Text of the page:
Definition of house rack

A pejorative term for an improper rack in which the balls are not properly in contact with their neighbors, often resulting in a poor spread on the break.

24 Random Essential Billiards Terms

Any standard pool cue used to shoot the majority of shots in a match.
An abrasive tip tool used as a grinder to roughen the cue tip to better hold chalk after it has become hardened and smooth from repeated impacts with the cue ball. Tappers serve the same purpose, but are used differently. Similar to a shaper, but shallower and less rough.

1- Noun: A player's wager in a money game.

2- Verb:To provide part or all of a player's stake for a gambling session in which one is not a player. A person who stakes or backs a player is called a stakehorse or backer. "Stakehorse" can also be used as a verb.

Technique using different wood inlays to create picture designs on the butt of the cue.
Also known as Free-stroking. This is slang for when a player begins to play untroubled and relaxed because they have built up a substantial lead.
This describes a shot in carom games where the cue ball is driven all the way across the long rail, crossing the table, to score a point.
The inside walls of a pocket billiards table's pockets.
In snooker, the cushion opposite the top cushion and bounded by the yellow and green pockets (i.e. same as bottom cushion).
This is a method of handicapping that designates a wild ball for a lesser player to be able to pocket at any point during a game in order to win.
A sleeve, fitted onto the lathed-down tip end of the cue, made from fiberglass, phenolic resin, brass, ivory, horn or antler, melamine, plastic, or other rigid material, upon which the cue tip is mounted and which protects the shaft wood from splitting from impact with the cue ball.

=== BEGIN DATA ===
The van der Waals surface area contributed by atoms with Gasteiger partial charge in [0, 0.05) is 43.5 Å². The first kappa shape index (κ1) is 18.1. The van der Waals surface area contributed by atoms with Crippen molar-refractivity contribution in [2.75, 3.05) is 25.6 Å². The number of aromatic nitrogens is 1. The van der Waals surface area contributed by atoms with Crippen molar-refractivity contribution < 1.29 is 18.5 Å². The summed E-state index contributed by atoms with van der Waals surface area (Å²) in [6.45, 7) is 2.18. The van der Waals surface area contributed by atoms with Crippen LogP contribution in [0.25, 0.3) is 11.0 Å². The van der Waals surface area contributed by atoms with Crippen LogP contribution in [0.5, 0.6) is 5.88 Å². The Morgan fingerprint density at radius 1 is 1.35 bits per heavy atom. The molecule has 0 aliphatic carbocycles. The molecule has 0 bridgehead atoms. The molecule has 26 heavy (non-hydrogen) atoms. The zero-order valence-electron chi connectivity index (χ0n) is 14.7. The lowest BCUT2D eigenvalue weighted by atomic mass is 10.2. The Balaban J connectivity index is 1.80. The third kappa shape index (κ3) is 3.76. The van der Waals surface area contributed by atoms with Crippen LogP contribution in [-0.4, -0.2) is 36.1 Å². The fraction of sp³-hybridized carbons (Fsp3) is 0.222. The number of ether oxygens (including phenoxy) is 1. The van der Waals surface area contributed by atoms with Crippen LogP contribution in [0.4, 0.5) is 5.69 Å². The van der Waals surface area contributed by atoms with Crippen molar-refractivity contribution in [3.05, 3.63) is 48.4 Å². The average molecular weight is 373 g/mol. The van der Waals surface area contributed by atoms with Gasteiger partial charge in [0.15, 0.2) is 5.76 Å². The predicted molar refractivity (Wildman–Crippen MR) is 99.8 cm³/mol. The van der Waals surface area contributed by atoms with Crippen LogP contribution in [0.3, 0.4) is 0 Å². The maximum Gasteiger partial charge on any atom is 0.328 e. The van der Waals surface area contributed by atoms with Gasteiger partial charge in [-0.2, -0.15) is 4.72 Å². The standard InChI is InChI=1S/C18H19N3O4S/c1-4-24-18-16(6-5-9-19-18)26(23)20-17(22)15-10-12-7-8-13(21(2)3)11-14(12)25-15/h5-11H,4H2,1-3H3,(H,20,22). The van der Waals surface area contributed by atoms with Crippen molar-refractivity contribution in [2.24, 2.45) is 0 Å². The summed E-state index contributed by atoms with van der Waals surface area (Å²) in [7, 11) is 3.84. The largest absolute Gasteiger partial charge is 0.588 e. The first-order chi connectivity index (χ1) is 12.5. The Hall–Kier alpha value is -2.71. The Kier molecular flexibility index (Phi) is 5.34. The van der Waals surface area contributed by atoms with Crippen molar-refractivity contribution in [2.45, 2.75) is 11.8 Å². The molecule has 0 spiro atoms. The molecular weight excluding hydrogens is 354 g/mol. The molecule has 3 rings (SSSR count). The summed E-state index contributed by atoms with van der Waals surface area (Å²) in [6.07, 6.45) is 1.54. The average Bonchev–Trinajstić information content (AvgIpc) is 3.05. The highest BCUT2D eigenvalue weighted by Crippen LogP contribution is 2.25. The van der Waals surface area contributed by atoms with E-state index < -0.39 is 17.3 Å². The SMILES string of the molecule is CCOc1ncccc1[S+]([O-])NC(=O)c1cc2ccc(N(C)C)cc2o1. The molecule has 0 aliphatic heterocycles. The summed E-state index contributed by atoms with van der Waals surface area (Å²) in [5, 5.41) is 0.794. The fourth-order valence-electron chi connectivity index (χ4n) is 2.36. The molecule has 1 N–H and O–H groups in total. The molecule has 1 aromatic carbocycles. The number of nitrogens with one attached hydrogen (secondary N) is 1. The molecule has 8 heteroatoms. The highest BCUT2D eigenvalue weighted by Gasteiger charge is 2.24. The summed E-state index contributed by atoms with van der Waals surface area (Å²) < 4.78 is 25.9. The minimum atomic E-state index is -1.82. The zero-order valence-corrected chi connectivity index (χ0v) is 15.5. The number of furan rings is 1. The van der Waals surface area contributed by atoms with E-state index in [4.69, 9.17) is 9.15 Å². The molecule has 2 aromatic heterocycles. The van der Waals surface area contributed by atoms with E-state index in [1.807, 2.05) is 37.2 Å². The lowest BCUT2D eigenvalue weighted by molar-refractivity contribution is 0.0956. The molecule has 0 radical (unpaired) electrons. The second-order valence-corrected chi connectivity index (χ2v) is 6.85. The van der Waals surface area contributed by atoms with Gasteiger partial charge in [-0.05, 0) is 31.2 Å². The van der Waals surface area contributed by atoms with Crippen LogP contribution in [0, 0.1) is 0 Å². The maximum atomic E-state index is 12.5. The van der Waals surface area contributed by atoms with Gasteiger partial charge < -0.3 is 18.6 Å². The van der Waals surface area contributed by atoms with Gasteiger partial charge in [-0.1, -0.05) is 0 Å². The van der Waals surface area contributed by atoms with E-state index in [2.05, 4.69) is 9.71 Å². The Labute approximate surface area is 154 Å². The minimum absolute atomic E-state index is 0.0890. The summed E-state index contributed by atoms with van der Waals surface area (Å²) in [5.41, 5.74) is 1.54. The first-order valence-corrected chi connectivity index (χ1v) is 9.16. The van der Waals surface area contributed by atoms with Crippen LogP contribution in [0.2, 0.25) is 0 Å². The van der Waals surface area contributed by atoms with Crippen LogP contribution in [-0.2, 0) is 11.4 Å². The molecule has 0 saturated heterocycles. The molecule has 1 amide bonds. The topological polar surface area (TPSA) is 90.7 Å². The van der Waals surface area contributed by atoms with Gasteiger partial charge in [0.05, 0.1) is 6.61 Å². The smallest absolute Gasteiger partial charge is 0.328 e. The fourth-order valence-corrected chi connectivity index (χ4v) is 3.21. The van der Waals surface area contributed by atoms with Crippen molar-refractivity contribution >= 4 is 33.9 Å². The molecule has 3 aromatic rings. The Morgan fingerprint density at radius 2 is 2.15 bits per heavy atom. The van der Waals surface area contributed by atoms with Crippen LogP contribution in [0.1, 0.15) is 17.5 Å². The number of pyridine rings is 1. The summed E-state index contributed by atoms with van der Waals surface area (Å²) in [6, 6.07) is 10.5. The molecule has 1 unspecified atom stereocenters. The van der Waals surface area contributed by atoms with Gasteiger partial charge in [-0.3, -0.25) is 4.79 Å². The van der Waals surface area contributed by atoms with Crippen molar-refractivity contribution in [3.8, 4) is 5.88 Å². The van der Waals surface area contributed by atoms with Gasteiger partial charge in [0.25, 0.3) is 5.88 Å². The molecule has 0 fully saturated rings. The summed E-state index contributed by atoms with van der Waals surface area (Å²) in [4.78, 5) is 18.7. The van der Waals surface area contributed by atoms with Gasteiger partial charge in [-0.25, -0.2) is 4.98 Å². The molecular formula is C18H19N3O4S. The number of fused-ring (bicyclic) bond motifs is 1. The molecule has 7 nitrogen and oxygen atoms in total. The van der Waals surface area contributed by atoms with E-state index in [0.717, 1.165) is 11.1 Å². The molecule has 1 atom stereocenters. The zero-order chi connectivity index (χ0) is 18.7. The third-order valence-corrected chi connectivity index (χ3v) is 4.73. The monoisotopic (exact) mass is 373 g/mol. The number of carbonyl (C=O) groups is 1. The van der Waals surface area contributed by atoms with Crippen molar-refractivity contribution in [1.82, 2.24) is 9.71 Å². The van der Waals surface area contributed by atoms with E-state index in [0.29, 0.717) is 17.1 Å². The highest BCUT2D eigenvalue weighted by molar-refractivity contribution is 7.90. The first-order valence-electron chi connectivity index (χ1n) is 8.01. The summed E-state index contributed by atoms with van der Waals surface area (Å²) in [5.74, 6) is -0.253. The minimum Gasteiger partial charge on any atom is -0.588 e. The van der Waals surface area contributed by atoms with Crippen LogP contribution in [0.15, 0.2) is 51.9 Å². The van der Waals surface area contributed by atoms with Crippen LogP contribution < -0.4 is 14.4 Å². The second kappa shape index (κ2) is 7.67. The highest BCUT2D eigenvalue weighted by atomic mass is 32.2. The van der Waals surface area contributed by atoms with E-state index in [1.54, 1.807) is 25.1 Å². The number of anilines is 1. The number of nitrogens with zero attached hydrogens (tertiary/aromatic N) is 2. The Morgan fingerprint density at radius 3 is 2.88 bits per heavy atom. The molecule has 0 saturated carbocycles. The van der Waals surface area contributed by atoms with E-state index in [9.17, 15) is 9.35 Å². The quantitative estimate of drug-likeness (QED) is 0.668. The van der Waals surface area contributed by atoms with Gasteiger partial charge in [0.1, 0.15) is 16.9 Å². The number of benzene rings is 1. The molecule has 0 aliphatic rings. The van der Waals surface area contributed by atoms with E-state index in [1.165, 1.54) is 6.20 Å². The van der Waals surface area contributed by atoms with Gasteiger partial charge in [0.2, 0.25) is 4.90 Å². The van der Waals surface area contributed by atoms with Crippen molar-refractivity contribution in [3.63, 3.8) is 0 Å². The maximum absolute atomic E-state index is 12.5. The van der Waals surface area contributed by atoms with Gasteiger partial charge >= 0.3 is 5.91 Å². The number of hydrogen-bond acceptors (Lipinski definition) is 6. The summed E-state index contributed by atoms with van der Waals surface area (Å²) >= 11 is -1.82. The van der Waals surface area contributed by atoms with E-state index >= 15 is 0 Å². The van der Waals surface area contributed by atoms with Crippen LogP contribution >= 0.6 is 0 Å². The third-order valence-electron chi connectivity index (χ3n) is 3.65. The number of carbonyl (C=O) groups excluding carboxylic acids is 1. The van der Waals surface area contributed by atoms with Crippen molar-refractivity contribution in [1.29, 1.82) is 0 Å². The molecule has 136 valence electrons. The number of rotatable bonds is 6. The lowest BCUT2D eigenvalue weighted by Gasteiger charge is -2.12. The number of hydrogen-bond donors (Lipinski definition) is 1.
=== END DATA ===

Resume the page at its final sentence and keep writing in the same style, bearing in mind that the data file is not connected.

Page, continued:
A cue dedicated to jumping balls; usually shorter and lighter than a playing cue and having a wider, hard tip. Also referred to as a jump stick.
Oceania Pocket Billiard Association.
To seal the pores of a wooden cue's shaft or to smooth out minor dents in the shaft by rubbing vigorously with some material.
To similarly vigorously rub the edge of a cue tip (especially a new one) to fortify it against mushrooming and ensure that it is perfectly flush with the ferrule.
Side spin on the cue ball that causes it to unnaturally roll off a cushion (contacted at an angle) against rather than with the ball's momentum and direction of travel. If angling into a cushion that is on the right, then reverse english would be right english, and vice versa. The angle of deflection will be steeper (narrower) than if no english were applied. The opposite of running english, which has effects other than simply the opposites of those of reverse english.
Describes the propensity of pockets to more easily accept an imperfectly aimed ball shot at a relatively soft speed, that might not fall if shot with more velocity ("that ball normally wouldn't fall but he hit it at pocket speed"). The less sensitive to shot-speed that a pocket is, the "faster" it is said to be.
Describes the velocity of an object ball shot with just enough speed to reach the intended pocket and drop. "Shoot this with pocket speed only, so you don't send the cue ball too far up-table."
A player who was not shooting well during a match but suddenly turns it around and starts playing better and more accurately. Also known as "Finding a stroke" or "Found their stroke".
This refers to a shot that travels on a shallower path due to the english placed on it. This is to come up on the near side of a pocket on a bank shot.
A fast paced offensive game similar to 9-ball but only using balls numbered 1 through 7.
Pocketing the 7-ball wins the game. Under the current pro rules of 7-ball, any missed shot gives your opponent ball-in-hand.
Name for the ball that when pocketed, wins the game, or any ball that when made results in a payday such as a way in the game of Chicago.
To play even; without a handicap. Also called heads up.
The white ball struck by the cue (and so used to strike other colored, numbered, object balls) during play.
This is the point on the object ball where the cue exactly impacts or the point at which two balls touch when they impact.
The upper portion of a cue which slides on a player's bridge hand and upon which the tip of the cue is mounted at its terminus. It also applies to the main, unsegmented body of a mechanical bridge.
The ornamentation on a cue is often made by inlaying exotic materials into the wood of the butt portion of the cue. Inlays of ebony and ivory are quite common. The value of a cue is often based on the number inlays.